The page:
LONDON, June 25 (Reuters) - The euro fell broadly on Friday after investors pulled back from riskier assets as share prices fell, but the market was wary of chasing prices aggressively ahead of a Group of 20 leaders' summit.

European shares shed early gains to trade down 0.5 percent at 1,015.52 .FTEU3, while U.S. stock futures were down slightly SPc1.

A little bit of risk aversion is creeping in, equity markets are under pressure, said Ian Stannard, senior currency strategist at BNP Paribas. We believe the euro is still vulnerable.

Funding concerns in the euro zone also raised some jitters as banks need to repay some 442 billion euros in one-year loans to the European Central Bank next week.

The euro fell as low as $1.2253 EUR=, off from the day's high of $1.2351. Stop-loss sales below $1.2300 accelerated declines, traders said.

By 1105 GMT, it had trimmed losses to trade around $1.2270, below where options with a strike price of $1.2300 were set to expire later in the day, traders said.

The single currency was on track to fall 1.2 percent against the dollar on the week, after two previous weeks of gains.

Against the yen, the euro was down 0.3 percent at 110.15 yen EURJPY=R, while it hit a lifetime low against the Swiss franc of 1.3510 francs EURCHF=.


Market players were wary of a lack of consensus at the G20 summit with open disagreements about how quickly to shrink government deficits, how best to strengthen banks so they can withstand any new downturn, and how to harmonize financial regulatory reforms.

Analysts say currency issues were unlikely to come to the fore as China took steps last week to de-peg its currency.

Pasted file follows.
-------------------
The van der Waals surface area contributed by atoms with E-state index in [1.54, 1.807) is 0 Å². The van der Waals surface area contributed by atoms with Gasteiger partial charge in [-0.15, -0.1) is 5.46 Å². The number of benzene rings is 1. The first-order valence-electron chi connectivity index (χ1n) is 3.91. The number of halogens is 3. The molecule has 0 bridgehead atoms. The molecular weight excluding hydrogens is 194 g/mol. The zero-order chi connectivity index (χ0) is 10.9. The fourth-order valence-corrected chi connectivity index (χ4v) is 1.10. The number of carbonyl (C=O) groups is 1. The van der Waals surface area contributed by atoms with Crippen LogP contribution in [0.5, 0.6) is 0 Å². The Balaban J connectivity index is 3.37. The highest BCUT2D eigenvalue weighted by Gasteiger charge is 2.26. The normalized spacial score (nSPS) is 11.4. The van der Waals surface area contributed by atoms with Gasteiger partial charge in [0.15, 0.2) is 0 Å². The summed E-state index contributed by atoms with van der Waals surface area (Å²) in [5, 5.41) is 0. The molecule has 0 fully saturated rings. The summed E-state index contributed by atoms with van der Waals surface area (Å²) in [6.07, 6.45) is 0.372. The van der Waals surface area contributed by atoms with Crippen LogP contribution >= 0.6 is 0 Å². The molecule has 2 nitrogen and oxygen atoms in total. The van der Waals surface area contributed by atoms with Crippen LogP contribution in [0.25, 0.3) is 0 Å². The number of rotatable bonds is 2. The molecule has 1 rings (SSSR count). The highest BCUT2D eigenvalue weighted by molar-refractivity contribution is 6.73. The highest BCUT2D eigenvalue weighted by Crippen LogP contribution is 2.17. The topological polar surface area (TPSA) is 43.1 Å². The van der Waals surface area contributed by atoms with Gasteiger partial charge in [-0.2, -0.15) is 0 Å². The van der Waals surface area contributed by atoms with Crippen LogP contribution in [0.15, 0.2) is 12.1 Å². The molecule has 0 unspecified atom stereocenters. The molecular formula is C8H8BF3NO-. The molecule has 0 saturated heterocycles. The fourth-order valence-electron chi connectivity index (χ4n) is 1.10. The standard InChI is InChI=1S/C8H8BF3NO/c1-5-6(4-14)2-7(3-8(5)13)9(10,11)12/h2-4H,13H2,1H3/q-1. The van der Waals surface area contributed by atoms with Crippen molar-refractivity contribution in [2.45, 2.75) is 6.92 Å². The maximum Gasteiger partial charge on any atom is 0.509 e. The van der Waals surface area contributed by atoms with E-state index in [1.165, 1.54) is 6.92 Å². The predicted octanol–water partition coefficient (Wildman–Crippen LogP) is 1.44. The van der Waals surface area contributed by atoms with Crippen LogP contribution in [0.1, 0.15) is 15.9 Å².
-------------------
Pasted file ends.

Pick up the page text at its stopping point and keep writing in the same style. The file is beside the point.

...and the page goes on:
It was tactical of China to move ahead of the G20 to rule out further pressure about its currency, said Roberto Mialich, currency strategist at Unicredit in Milan.

On Friday, China's central bank set the yuan's daily mid-point CNY=SAEC at 6.7896 per dollar, the highest level since the July 2005 revaluation. It meant China has allowed its reference rate to rise 0.6 percent this week.

Concerns about sovereign debt and the economic outlook were likely to weigh on riskier assets, with the yen and Swiss franc seen benefitting the most going forward, analysts said.

The dollar, which is also normally seen as a safe haven, may struggle after the U.S. Federal Reserve earlier this week gave a less optimistic view on the economy and reiterated interest rates would remain low for an extended period.

The dollar index, which tracks the performance of the greenback versus a basket of six other major currencies, was up 0.3 percent at 85.990 .DXY, but remained below the week's high of 86.415.

The dollar stood flat at 89.69 yen JPY=, near a 1-month low of 89.22 yen on trading platform EBS on Thursday.

Dollar/yen options barriers at 89 yen and below are likely to check gains for the Japanese currency in the near-term but some traders said momentum indicated the yen would eventually test the year's high of 87.95 yen hit on May 6.

The Australian dollar pared gains to trade down 0.4 percent at $0.8635 AUD=D4, near a support level of $0.8600. (Editing by Toby Chopra)